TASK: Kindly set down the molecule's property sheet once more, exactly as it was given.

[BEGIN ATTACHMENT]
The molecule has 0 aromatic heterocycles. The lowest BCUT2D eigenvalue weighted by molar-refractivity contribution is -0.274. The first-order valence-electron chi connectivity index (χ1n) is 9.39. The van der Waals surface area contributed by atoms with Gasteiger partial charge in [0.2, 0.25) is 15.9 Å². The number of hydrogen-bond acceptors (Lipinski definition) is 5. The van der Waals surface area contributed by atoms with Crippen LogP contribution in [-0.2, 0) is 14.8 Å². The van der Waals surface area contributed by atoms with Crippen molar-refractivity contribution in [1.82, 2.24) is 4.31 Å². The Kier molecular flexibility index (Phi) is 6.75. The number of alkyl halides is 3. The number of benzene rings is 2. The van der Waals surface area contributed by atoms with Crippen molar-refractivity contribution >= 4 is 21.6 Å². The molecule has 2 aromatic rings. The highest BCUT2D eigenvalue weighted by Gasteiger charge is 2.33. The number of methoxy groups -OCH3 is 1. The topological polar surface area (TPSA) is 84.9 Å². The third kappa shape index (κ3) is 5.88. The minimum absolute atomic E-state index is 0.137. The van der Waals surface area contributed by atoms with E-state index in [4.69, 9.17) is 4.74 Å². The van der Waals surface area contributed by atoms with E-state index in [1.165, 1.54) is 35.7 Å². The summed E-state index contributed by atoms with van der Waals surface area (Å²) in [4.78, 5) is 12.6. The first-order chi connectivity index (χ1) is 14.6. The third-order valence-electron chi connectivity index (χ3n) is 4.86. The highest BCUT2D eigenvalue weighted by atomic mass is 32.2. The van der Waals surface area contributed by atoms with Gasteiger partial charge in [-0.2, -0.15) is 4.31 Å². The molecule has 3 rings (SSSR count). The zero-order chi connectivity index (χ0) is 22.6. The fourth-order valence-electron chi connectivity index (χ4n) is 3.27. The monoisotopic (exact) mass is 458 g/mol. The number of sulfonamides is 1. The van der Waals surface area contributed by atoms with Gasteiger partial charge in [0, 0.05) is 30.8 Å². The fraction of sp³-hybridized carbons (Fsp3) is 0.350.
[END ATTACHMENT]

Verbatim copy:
The molecule has 0 aromatic heterocycles. The lowest BCUT2D eigenvalue weighted by molar-refractivity contribution is -0.274. The first-order valence-electron chi connectivity index (χ1n) is 9.39. The van der Waals surface area contributed by atoms with Gasteiger partial charge in [0.2, 0.25) is 15.9 Å². The number of hydrogen-bond acceptors (Lipinski definition) is 5. The van der Waals surface area contributed by atoms with Crippen LogP contribution in [-0.2, 0) is 14.8 Å². The van der Waals surface area contributed by atoms with Crippen molar-refractivity contribution in [1.82, 2.24) is 4.31 Å². The Kier molecular flexibility index (Phi) is 6.75. The number of alkyl halides is 3. The number of benzene rings is 2. The van der Waals surface area contributed by atoms with Crippen molar-refractivity contribution >= 4 is 21.6 Å². The molecule has 2 aromatic rings. The highest BCUT2D eigenvalue weighted by Gasteiger charge is 2.33. The number of methoxy groups -OCH3 is 1. The topological polar surface area (TPSA) is 84.9 Å². The third kappa shape index (κ3) is 5.88. The minimum absolute atomic E-state index is 0.137. The van der Waals surface area contributed by atoms with E-state index in [4.69, 9.17) is 4.74 Å². The van der Waals surface area contributed by atoms with E-state index in [1.165, 1.54) is 35.7 Å². The summed E-state index contributed by atoms with van der Waals surface area (Å²) in [4.78, 5) is 12.6. The first-order chi connectivity index (χ1) is 14.6. The third-order valence-electron chi connectivity index (χ3n) is 4.86. The highest BCUT2D eigenvalue weighted by atomic mass is 32.2. The van der Waals surface area contributed by atoms with Gasteiger partial charge in [-0.2, -0.15) is 4.31 Å². The molecule has 3 rings (SSSR count). The zero-order chi connectivity index (χ0) is 22.6. The fourth-order valence-electron chi connectivity index (χ4n) is 3.27. The monoisotopic (exact) mass is 458 g/mol. The number of sulfonamides is 1. The van der Waals surface area contributed by atoms with Gasteiger partial charge in [0, 0.05) is 30.8 Å². The fraction of sp³-hybridized carbons (Fsp3) is 0.350.